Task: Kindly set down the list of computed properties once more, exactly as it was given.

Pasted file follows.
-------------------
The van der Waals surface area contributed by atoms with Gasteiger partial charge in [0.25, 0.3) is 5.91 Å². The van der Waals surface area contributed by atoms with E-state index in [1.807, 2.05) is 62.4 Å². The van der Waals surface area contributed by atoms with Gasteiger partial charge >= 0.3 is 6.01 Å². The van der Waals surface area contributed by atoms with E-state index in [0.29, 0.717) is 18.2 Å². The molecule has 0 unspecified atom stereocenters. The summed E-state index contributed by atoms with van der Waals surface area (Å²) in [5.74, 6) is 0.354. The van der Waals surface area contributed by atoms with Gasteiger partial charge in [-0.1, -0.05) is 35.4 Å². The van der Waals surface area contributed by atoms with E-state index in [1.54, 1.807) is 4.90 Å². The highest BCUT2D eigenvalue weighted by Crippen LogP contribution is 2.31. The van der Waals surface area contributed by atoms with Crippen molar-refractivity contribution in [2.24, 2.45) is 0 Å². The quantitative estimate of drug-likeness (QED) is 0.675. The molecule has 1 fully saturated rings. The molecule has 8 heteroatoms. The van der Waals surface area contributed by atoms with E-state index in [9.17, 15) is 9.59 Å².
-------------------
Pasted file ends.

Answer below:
The van der Waals surface area contributed by atoms with Gasteiger partial charge in [0.25, 0.3) is 5.91 Å². The van der Waals surface area contributed by atoms with E-state index in [1.807, 2.05) is 62.4 Å². The van der Waals surface area contributed by atoms with Gasteiger partial charge >= 0.3 is 6.01 Å². The van der Waals surface area contributed by atoms with E-state index in [0.29, 0.717) is 18.2 Å². The molecule has 0 unspecified atom stereocenters. The summed E-state index contributed by atoms with van der Waals surface area (Å²) in [5.74, 6) is 0.354. The van der Waals surface area contributed by atoms with Gasteiger partial charge in [-0.1, -0.05) is 35.4 Å². The van der Waals surface area contributed by atoms with E-state index in [1.54, 1.807) is 4.90 Å². The highest BCUT2D eigenvalue weighted by Crippen LogP contribution is 2.31. The van der Waals surface area contributed by atoms with Crippen molar-refractivity contribution in [2.24, 2.45) is 0 Å². The quantitative estimate of drug-likeness (QED) is 0.675. The molecule has 1 fully saturated rings. The molecule has 8 heteroatoms. The van der Waals surface area contributed by atoms with E-state index in [9.17, 15) is 9.59 Å².